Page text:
Hi Heather – As long as you’re using up the water/soap solution within a couple weeks, you don’t need to worry about tap water vs. distilled water. No reason to make life more complicated!
All the best,
Thanks for the replay. It has been almost a week and their hair is still looking good. Seems softer now when it dries and it is easier to brush gently. Hopefully it is ok to wash with dr bronners soap everyday because my girls can’t keep their dirty hands out of their hair while eating, so washing every other day is impossible. Also, I found I like my hair better if I don’t do the vinegar rinse. The citrus rinse is coming in the mail in a few days, so I will have to see if that works better, which I assume it does.
Hi Amanda – Washing daily is just fine! It’s all about what works for each family/individual. Even if my kids don’t get a daily bath, I almost always stick my two year old on the counter for a sponge bath or foot washing.
Hi, I just bought my first bar of baby mild soap and have used it on my girls hair and body. They are 1.5 and 4 years old. Should I also be using some sort of rinse like I would on my own hair. My 4 year old has long hair, and I have even longer hair. All three of us are going from showers everyday with shampoo and conditioner (or kid 2-in-1), to showers with the baby mild soap only. Is this right? I have been using a vinegar rinse on just myself until I can order the actual dr bronner’s rinse. I like the bar soap more then my scented liquid castile soaps for some reason. I get a better lather.
Hi Amanda – Yes, the bar soaps do produce a better lather than the liquid due to the palm oil in the bars. (For more on that topic check out my Liquid vs. Bar post, http://lisa.drbronner.com/?p=675). All of my kids use the soaps on their hair, and none of them use a rinse. My daughter has long hair, and her hair is super soft and smooth when it dries. Right out of the shower, though, her hair is more tangled than if she used a conventional conditioner. I brush it out from the bottom up, and it dries great. Occasionally, I put some of the Dr. Bronner’s Hair Creme in her hair, but that’s only when I’m doing some sort of fancy style where I want extra sleekness. (something I don’t often have the time for!)
All the best,
I am happy I found ur article about dr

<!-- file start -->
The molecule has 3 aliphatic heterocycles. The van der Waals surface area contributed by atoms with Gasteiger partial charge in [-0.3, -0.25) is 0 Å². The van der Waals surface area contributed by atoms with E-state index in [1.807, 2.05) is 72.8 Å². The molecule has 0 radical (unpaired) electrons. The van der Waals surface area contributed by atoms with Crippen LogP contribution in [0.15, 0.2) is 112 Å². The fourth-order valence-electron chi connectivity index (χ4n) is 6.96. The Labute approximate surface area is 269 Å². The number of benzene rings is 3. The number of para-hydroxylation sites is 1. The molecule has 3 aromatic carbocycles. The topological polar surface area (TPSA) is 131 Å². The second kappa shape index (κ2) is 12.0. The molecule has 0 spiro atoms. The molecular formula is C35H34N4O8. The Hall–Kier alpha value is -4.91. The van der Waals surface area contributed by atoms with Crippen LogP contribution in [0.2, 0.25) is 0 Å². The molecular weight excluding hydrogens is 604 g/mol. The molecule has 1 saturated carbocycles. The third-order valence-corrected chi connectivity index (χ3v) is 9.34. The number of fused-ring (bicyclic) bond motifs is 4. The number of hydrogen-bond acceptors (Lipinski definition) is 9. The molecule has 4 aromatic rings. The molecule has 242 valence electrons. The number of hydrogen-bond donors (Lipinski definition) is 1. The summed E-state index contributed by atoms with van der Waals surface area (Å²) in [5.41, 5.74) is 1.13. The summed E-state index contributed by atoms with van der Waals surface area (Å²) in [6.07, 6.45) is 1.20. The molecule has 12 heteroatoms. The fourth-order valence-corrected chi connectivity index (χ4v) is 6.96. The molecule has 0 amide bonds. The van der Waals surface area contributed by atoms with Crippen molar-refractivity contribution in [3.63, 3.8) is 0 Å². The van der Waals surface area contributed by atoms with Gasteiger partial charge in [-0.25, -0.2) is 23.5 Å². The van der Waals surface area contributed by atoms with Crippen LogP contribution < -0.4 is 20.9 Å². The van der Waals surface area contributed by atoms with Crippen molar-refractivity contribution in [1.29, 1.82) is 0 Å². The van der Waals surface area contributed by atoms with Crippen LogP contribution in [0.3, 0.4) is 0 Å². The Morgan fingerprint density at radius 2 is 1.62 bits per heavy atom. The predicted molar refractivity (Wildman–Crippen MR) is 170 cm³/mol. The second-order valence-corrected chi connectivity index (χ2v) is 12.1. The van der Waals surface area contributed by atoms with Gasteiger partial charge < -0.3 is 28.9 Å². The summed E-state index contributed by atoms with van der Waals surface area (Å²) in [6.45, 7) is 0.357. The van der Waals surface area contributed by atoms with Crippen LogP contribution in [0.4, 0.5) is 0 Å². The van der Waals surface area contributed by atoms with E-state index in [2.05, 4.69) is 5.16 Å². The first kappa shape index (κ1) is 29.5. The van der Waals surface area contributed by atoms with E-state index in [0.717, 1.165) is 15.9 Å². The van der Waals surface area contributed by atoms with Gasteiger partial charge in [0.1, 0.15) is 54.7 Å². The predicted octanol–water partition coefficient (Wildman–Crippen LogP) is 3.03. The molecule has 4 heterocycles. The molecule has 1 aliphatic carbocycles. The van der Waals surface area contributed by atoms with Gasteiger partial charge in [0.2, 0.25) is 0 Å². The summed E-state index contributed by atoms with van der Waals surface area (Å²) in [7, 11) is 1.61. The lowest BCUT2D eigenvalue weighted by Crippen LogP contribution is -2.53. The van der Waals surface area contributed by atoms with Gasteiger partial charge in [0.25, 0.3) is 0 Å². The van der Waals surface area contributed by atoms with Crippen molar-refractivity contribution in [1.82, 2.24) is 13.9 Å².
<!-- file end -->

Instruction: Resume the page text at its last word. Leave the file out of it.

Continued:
bronner’s soap. I’m just recently aware of the toxic chemicals on most beauty and baby products. I want to try dr. bronner’s products however I have some questions. my daughter is two years old, can she still use dr. bronner’s baby mild product? also I notice dr bronner’s soap have a lot of different scent,what are the differences between each other? I wanna buy the tea tree oil soap for cleaning but can I use it too for baby wash, hand wash, adult soap? thankk you for ur respond in advance
I’m glad you found this information helpful. Yes, you can certainly use the unscented Baby Mild soap on your two year old. My whole family (2 adults, 3 kids, 2 dogs) all use various pure castile soaps and some of the Shikakai soaps, head to toe. We do not have any other shampoos or shaving products. The different scents are mostly a matter of personal preference. The only difference with the Baby Mild and the other soaps is that the Baby Mild does not have any essential oils. It also has a greater concentration of olive oil over coconut oil, making it more moisturizing. I mentioned all my different “favorites” in a previous article which you may find helpful: http://lisa.drbronner.com/?p=105.
All the best,
Using the Bronner products on my baby and children has been great! Whether it’s to wash their hair and body or let them have a safe bubble bath. Their skin is soft and hair just feels clean and natural! I’ve tried the Baby Mild liquid so far, the Lavendar Coconut Lotion and the Baby Balm. I want to try the Lavendar soap starting in Spring when they shouldn’t need as much moisturizing.
What is your regimen for washing the hair?do you just use the soap?
I have been squirting some Peppermint into my kiddos (3.5 years and 16 months) bath for a few weeks now. Then I just scrub ’em down with a wash cloth. I rinse their hair with the bath water to “clean it.” Once a week (every 1 of 3 baths) they get a wash with J&J Lavendar. Just until it’s gone.
I think the peppermint baths have helped with the colds they’ve been having. HOWEVER, I did notice some pimple like bumps on my sons arms. Could this be related to the peppermint washing? Should I pick up some Baby Mild to use for family bathing purposes? BTW we haven’t had any complaints in the eye area.